It was Tuesday, May 12—one week after the video of Ahmaud Arbery’s death was released. I joined a WebEx meeting with a group of pastors and church planters pulled together by pastor David Gentino so that we could process everything that had happened. During the meeting, our emotions ranged from anger, to frustration, to bitterness, to despair.
A couple of brothers led us in prayer, and I figured the call would probably be over shortly. After all, that is the cycle, right? You see the story in the news. You feel the multitude of emotions. Then things return to “normal” in a week or two.
Instead, David began asking questions about what our churches’ next move should be. We brainstormed for a few moments. Eventually, David presented us with an idea. “Let’s go to Brunswick,” he said.
The proposal to go to Brunswick—the town where Ahmaud was killed––caught me by surprise. Honestly, I did not like the idea. First, I had no idea what we would do there. Prayer vigil at a courthouse? A peaceful protest? Would it be safe? There were so many things I envisioned going wrong.
What if the Lord used this moment to shed gospel light on a dark world?
Second, I did not yet know the composition of the group who would be going. If there were a range of perspectives represented, certain conversations could become awkward and unhelpful in such a heated time.
But most of all, I hesitated to go to Brunswick because I didn’t want to get too close to the issue. I wanted to spare myself the potential emotional trauma. The trip, then, was an invitation to empathize in a way I’d never done before.
Yet while this reason led to my initial hesitation, it is precisely what led me to accept the invitation. I remembered the words of the apostle Paul to “weep with those who weep” (Rom. 12:15). I remembered the life of our Savior and the way he identified with us, and I began to ponder the potential witness of Christian empathy. What if the Lord used this moment to shed gospel light on a dark world?
It is so easy for us to merely argue during these moments; I figured this would be a nice change of pace for the church. Sure, it would be uncomfortable. Sure, it would be inconvenient. Yet it was an opportunity for us to show that the church truly cares about Ahmaud and his family. It was an opportunity to go and show the love of Christ to a family who’d lost a son.
After planning for several weeks, we finally boarded the bus to Brunswick. The itinerary included a meeting with the community leaders to share our concern for justice and host a time for prayer. When we realized that Ahmaud’s dad and other family members would be there, our plans shifted slightly. Something like a worship service took place. We shared the gospel, sang songs, and fellowshiped with Ahmaud’s family, many of whom professed to be believers. Christ was exalted in the midst of tragedy.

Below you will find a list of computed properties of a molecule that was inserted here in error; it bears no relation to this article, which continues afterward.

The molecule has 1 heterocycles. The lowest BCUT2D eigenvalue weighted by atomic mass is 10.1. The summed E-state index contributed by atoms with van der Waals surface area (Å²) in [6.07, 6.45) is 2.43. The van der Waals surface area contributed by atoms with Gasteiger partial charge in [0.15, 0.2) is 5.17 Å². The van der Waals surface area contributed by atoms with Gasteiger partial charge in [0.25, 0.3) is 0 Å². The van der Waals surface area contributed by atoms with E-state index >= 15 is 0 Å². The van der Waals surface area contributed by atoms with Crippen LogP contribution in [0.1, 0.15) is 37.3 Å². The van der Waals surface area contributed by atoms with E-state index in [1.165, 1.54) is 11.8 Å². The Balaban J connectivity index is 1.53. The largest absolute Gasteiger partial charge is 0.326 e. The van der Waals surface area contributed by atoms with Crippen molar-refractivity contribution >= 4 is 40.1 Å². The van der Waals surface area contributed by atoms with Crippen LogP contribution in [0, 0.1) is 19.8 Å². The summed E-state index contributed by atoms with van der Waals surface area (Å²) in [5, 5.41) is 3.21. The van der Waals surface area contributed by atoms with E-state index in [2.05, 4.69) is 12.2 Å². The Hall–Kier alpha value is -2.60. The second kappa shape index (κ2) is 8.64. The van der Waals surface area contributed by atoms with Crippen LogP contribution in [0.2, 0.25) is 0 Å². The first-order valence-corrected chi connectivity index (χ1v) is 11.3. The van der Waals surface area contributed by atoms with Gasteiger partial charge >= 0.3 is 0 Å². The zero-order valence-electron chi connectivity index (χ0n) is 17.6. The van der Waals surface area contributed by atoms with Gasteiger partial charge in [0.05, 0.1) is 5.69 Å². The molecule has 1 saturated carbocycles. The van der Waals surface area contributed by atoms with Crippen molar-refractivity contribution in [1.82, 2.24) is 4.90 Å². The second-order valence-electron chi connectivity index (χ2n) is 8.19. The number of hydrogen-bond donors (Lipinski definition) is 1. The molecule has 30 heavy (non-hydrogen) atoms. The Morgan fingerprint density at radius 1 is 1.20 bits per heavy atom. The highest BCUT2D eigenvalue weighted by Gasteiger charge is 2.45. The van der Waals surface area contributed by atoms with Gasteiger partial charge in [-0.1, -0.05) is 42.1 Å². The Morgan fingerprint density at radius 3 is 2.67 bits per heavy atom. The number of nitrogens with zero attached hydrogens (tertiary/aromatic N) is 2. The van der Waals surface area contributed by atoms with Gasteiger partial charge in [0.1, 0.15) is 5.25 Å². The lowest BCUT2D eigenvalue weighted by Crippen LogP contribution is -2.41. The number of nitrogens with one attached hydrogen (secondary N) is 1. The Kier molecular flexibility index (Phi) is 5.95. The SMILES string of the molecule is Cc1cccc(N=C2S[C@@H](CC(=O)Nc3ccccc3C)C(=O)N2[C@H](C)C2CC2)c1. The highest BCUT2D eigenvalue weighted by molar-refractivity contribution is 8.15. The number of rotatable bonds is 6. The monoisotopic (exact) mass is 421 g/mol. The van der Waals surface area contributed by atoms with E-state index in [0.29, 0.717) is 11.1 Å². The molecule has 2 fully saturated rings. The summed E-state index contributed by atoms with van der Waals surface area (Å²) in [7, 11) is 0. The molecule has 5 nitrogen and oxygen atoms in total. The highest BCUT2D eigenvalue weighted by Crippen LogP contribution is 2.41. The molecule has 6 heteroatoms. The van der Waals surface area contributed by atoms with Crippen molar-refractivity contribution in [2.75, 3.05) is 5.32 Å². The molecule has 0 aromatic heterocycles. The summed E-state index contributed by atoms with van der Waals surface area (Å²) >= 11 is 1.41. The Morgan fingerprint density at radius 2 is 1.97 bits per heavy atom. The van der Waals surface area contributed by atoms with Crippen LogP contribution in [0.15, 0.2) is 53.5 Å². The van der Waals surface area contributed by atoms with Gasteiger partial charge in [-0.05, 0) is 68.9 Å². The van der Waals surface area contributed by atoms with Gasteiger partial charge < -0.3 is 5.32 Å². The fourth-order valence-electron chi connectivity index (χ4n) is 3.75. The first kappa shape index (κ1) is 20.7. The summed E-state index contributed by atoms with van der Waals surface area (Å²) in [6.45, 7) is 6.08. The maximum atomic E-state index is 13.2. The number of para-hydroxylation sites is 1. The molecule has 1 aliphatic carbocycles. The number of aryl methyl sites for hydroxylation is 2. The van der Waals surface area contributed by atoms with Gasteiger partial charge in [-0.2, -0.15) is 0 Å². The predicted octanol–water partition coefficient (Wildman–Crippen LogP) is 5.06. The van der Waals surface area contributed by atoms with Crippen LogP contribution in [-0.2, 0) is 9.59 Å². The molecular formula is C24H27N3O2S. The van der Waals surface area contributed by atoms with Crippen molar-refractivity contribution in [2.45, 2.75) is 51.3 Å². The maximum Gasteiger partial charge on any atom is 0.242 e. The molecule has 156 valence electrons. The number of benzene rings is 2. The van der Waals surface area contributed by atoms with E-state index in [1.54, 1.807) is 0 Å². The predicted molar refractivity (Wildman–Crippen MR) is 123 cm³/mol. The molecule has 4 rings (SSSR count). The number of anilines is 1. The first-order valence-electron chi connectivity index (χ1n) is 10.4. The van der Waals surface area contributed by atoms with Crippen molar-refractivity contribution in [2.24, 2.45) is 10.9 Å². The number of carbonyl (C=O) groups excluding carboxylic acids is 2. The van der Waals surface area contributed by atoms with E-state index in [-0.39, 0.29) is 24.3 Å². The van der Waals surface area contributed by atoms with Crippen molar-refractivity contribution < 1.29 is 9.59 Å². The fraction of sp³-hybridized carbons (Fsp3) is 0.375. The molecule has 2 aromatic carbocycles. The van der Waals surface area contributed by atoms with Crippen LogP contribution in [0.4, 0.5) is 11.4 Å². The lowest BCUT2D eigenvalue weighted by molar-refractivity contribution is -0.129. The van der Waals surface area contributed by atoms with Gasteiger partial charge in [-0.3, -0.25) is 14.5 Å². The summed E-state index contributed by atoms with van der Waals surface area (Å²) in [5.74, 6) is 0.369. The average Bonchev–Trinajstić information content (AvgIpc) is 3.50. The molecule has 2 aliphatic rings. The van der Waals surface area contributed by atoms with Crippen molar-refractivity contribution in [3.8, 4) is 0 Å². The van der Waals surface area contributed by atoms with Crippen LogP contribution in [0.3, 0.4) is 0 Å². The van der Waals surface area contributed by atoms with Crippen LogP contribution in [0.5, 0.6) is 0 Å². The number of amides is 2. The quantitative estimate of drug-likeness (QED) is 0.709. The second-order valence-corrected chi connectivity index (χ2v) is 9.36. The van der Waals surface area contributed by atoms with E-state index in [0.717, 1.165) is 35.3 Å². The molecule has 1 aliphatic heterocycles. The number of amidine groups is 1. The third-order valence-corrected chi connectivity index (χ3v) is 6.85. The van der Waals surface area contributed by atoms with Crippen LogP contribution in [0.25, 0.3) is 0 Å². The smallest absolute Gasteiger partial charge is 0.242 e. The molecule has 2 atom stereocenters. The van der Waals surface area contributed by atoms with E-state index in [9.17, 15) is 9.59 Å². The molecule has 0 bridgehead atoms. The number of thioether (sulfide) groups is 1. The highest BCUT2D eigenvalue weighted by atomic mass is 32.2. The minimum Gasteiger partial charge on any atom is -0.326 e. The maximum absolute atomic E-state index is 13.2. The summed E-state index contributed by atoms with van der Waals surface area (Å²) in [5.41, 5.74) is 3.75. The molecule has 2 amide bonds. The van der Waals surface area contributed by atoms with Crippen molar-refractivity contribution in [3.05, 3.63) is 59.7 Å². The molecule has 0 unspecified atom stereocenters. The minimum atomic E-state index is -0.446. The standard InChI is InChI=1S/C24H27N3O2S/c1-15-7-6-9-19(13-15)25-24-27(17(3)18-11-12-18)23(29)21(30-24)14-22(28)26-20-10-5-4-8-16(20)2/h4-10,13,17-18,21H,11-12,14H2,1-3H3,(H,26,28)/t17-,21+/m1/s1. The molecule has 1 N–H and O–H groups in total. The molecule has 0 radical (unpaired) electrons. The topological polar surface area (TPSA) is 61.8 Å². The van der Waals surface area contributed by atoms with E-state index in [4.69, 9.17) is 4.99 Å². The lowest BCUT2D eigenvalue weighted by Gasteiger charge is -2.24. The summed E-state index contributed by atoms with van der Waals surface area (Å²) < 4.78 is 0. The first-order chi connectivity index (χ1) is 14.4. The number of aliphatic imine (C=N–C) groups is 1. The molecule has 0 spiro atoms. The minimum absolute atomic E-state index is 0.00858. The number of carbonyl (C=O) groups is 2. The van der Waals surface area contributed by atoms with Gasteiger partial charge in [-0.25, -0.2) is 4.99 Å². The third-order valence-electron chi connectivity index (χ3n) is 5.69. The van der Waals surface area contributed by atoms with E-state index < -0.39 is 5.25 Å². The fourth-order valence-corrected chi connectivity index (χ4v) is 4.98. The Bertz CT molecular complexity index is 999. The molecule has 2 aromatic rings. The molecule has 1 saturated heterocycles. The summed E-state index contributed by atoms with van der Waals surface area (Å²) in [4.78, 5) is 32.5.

For me, looking at Ahmaud’s father’s face, and standing on the street where his son was killed, added gravity to the moment. This wasn’t just a distant news story; ordinary people were affected and their lives changed forever.
I’m glad I decided to board that bus to Brunswick, and I believe other churches would benefit from something similar if it’s possible. Obviously, there are practical matters to consider. The leadership of your church needs to be on board. It’s wise to contact the leadership of the community you’re visiting. You need to be much in prayer. It needs to be done with a mindset to glorify Christ, not ourselves or our own agendas.
We care about Ahmaud and his family in a way that goes beyond party politics. We care because Christ cares. And so we go to them in the midst of the mess, because our Savior came to us in the midst of our mess.
Spending extended time with brothers and sisters who open up about these issues, though, can be eye-opening. Visiting the affected community reminds you that these are real people experiencing a real loss—you can lose that awareness on social media. Overall, I think the experience is something God can use to further unify, in an experiential sense, the church he’s already unified in Christ (Eph. 2:11–22). In that way, such a trip is something God can use to bring glory to his name. (Also worth considering is a Civil Rights Vision Trip similar to this one led by Mark Vroegop, pastor of College Park Church in Indianapolis.)
Actions like this provide an opportunity for the church to have a unique voice in the midst of the noise. We care about Ahmaud and his family in a way that goes beyond party politics. We care because Christ cares. And so we go to them in the midst of the mess, because our Savior came to us in the midst of our mess.